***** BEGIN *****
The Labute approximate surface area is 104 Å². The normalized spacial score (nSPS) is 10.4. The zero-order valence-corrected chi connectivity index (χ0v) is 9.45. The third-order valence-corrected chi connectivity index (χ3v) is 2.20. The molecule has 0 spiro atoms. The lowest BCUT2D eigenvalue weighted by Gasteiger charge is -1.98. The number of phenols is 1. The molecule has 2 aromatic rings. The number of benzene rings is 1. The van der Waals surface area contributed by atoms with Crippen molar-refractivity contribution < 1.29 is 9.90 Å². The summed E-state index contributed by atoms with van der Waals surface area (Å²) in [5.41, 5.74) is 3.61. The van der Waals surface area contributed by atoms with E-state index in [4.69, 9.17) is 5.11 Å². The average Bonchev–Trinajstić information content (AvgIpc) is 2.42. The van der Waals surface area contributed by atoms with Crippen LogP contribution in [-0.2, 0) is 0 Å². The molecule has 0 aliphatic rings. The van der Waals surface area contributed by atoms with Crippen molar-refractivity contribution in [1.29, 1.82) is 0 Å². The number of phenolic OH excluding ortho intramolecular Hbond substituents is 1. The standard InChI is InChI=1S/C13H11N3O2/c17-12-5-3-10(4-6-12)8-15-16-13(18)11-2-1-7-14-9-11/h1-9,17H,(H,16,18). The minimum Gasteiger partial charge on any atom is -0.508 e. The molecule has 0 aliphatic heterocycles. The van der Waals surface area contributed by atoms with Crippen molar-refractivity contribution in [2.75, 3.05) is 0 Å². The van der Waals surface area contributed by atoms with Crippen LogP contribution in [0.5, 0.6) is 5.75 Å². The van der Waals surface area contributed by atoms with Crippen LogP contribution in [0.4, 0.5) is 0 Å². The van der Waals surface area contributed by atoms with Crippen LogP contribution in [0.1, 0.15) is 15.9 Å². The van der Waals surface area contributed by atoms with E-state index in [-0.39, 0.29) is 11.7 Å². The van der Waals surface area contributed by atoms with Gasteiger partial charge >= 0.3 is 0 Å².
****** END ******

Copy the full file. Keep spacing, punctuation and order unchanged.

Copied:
The Labute approximate surface area is 104 Å². The normalized spacial score (nSPS) is 10.4. The zero-order valence-corrected chi connectivity index (χ0v) is 9.45. The third-order valence-corrected chi connectivity index (χ3v) is 2.20. The molecule has 0 spiro atoms. The lowest BCUT2D eigenvalue weighted by Gasteiger charge is -1.98. The number of phenols is 1. The molecule has 2 aromatic rings. The number of benzene rings is 1. The van der Waals surface area contributed by atoms with Crippen molar-refractivity contribution < 1.29 is 9.90 Å². The summed E-state index contributed by atoms with van der Waals surface area (Å²) in [5.41, 5.74) is 3.61. The van der Waals surface area contributed by atoms with E-state index in [4.69, 9.17) is 5.11 Å². The average Bonchev–Trinajstić information content (AvgIpc) is 2.42. The van der Waals surface area contributed by atoms with Crippen LogP contribution in [-0.2, 0) is 0 Å². The molecule has 0 aliphatic rings. The van der Waals surface area contributed by atoms with Crippen molar-refractivity contribution in [1.29, 1.82) is 0 Å². The number of phenolic OH excluding ortho intramolecular Hbond substituents is 1. The standard InChI is InChI=1S/C13H11N3O2/c17-12-5-3-10(4-6-12)8-15-16-13(18)11-2-1-7-14-9-11/h1-9,17H,(H,16,18). The minimum Gasteiger partial charge on any atom is -0.508 e. The molecule has 0 aliphatic heterocycles. The van der Waals surface area contributed by atoms with Crippen molar-refractivity contribution in [2.75, 3.05) is 0 Å². The van der Waals surface area contributed by atoms with Crippen LogP contribution in [0.5, 0.6) is 5.75 Å². The van der Waals surface area contributed by atoms with Crippen LogP contribution in [0.4, 0.5) is 0 Å². The van der Waals surface area contributed by atoms with Crippen LogP contribution in [0.1, 0.15) is 15.9 Å². The van der Waals surface area contributed by atoms with E-state index in [-0.39, 0.29) is 11.7 Å². The van der Waals surface area contributed by atoms with Gasteiger partial charge >= 0.3 is 0 Å².